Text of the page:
Acting Your Song: Accounting for Interludes - dummies

Acting Your Song: Accounting for Interludes

By Pamelia S. Phillips

Your biggest job as a singer is to say something when you sing. Standing up and singing memorized words is just the beginning. Apply your acting skills to a song for a powerful performance. Give your audience a reason to look and listen to your performance

If the song has an interlude, a passage in the music when you’re not singing, you need to figure out how to handle that period of time. Interludes can be perplexing. What in the world do you do to kill that time? You think specific thoughts that support and continue the plot during musical interludes of a song.

Subtext can take you from the musical introduction (prelude) right to the song’s first line. An example of subtext in a song could be what the girl is thinking during the prelude (introduction music) of Love Story, recorded by Taylor Swift. In the prelude, she’s thinking about the boy and what she’ll say to him.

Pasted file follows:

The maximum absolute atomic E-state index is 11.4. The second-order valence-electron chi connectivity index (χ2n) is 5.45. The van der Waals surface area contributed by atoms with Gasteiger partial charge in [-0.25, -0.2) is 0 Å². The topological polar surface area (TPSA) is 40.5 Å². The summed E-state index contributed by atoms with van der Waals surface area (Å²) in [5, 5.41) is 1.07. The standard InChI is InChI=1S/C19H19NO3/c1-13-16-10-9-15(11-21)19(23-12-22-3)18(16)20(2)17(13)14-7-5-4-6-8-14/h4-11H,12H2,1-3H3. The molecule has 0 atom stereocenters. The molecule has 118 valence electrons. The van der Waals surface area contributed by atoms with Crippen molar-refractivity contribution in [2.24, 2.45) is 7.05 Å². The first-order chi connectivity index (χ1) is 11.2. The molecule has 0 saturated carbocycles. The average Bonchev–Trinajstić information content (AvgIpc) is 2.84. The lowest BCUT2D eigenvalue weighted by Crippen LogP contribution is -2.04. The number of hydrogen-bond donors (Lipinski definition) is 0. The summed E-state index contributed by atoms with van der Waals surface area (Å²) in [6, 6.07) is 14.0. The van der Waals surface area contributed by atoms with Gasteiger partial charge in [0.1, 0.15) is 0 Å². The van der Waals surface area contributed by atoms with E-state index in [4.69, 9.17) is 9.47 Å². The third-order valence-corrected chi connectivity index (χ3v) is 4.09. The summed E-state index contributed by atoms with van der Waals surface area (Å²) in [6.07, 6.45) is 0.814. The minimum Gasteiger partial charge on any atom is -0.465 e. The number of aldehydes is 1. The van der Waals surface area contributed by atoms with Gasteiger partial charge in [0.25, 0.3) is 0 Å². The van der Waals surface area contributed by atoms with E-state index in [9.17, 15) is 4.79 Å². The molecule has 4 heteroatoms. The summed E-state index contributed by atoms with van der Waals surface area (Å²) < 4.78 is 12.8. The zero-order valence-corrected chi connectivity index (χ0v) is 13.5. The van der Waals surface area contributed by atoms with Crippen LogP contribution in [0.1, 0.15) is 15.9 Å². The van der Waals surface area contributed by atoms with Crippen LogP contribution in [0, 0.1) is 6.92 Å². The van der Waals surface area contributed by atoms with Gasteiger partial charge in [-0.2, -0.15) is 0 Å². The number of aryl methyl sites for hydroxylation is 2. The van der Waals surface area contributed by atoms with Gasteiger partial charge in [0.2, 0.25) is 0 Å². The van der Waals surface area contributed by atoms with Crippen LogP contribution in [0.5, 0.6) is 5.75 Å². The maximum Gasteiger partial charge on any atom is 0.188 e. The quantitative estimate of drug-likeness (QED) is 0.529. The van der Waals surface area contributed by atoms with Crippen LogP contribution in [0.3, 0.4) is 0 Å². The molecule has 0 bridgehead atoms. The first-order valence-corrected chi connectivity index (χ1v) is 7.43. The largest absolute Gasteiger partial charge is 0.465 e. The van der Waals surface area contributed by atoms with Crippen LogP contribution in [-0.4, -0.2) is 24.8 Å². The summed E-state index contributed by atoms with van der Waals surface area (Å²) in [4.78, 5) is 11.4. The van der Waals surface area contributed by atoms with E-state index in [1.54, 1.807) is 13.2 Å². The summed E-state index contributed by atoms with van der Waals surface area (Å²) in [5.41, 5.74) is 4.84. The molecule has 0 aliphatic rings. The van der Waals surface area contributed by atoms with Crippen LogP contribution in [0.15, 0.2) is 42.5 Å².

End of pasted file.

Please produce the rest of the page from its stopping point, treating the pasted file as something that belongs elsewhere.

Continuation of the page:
Maybe she’s finally gotten up enough nerve to tell him that she likes him and she’s thinking about the best way to tell him. Or he may be packing his things because he’s really mad at her and she’s thinking (subtext) during the prelude about what she can say to get him to forgive her and stay.

The interlude may be really simple, but you still want to hear the music and let it be part of your story. Think of the piano as your scene partner. Even if you’re onstage alone singing a song, the piano is offering you some feedback within the structure of the music.

You don’t even have to read music to figure it out. You just need to listen to the music and decide how it’s helping to tell the story.